John Perry, Henry Waldgrave Stuart Professor of Philosophy at Stanford University, is one of a handful of contemporary analytic philosophers to combine the focused approach of most current work in analytic philosophy with the more expansive systems-building of earlier analytic philosophers and contemporary philosophers in other disciplines. Perry, like W.V.O. Quine, Donald Davison, David Lewis, and Hilary Putnam, focuses on narrow topics across a broad range of subjects. In this volume, leading contemporary analytic philosophers contribute original essays in each of the areas that have been most influenced by Perry's work—metaphysics, language, and mind. Perry himself contributes detailed and original replies. After a comprehensive introduction to Perry's work by the editors that places semantics at the heart of Perry's philosophical strategy, the essays discuss Perry's contributions to the metaphysics of identity, the philosophy of language—in particular, contributions related to reference and unarticulated constituents—and the philosophy of mind. The essays and replies provide new perspectives on Perry's philosophical contributions over the last four decades, and yield insights into contemporary debates on these topics.
Contributors: Robert Audi, Kent Bach, Patricia Blanchette, Herman Cappelen, Eros Corazza, Ernie Lepore, Brian Loar, Peter Ludlow, Genoveva Marti, Michael McKinsey, Stephen Neale, Michael O'Rourke, John Perry, François Recanati, Cara Spencer, Kenneth A. Taylor, Corey Washington
Many different things are said to have meaning: people mean to do various things; tools and other artifacts are meant for various things; people mean various things by using words and sentences; natural signs mean things; representations in people's minds also presumably mean things. In Varieties of Meaning, Ruth Garrett Millikan argues that these different kinds of meaning can be understood only in relation to each other.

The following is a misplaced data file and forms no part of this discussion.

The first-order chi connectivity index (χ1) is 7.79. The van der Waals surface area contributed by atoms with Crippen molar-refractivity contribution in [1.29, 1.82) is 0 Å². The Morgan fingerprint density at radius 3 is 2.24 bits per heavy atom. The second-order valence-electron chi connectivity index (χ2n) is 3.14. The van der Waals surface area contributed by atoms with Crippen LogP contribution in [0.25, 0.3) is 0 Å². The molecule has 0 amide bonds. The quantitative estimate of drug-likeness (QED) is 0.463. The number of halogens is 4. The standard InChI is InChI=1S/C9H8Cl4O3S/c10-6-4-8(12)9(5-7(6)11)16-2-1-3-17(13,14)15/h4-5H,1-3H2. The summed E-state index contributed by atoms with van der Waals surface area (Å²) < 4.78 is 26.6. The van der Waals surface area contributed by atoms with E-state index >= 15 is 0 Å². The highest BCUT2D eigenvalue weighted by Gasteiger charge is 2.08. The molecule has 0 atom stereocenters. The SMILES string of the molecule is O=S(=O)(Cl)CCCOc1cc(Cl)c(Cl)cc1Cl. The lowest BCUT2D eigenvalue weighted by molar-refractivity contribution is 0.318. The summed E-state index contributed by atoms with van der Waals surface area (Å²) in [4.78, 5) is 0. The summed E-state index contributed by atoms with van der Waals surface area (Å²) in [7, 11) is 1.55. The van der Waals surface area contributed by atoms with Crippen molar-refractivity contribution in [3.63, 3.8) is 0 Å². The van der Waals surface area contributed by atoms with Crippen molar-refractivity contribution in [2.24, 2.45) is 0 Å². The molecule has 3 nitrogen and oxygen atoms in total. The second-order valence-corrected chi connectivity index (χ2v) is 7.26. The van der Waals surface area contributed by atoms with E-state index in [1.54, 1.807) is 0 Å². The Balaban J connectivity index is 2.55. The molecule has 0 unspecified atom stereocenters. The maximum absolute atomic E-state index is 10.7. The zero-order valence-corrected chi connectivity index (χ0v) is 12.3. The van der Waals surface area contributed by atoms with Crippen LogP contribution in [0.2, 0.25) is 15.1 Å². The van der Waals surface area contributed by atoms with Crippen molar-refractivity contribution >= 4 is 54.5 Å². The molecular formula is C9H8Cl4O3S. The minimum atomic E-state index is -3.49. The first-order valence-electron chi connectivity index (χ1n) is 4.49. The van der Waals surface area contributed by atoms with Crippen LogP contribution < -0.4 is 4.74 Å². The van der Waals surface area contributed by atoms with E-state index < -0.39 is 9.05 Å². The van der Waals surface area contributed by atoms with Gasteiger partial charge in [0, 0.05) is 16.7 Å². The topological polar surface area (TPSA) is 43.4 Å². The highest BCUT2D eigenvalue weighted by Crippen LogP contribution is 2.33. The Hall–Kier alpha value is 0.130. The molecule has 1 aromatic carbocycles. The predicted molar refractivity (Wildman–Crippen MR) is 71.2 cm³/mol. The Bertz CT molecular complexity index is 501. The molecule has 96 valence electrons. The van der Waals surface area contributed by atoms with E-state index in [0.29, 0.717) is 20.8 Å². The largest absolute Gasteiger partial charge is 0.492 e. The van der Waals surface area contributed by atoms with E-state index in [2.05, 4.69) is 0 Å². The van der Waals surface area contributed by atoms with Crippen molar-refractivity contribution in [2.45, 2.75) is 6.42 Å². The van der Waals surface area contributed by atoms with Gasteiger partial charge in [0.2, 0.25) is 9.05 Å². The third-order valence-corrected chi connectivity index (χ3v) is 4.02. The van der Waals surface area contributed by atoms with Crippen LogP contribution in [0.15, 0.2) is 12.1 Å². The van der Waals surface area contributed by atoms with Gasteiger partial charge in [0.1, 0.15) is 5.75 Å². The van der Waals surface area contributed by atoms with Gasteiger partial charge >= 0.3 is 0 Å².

What does meaning in the sense of purpose (when something is said to be meant for something) have to do with meaning in the sense of representing or signifying? Millikan argues that the explicit human purposes, explicit human intentions, are represented purposes. They do not merely represent purposes; they possess the purposes that they represent. She argues further that things that signify, intentional signs such as sentences, are distinguished from natural signs by having purpose essentially; therefore, unlike natural signs, intentional signs can misrepresent or be false.
Part I discusses "Purposes and Cross-Purposes"—what purposes are, the purposes of people, of their behaviors, of their body parts, of their artifacts, and of the signs they use. Part II then describes a previously unrecognized kind of natural sign, "locally recurrent" natural signs, and several varieties of intentional signs, and discusses the ways in which representations themselves are represented. Part III offers a novel interpretation of the way language is understood and of the relation between semantics and pragmatics. Part IV discusses perception and thought, exploring stages in the development of inner representations, from the simplest organisms whose behavior is governed by perception-action cycles to the perceptions and intentional attitudes of humans.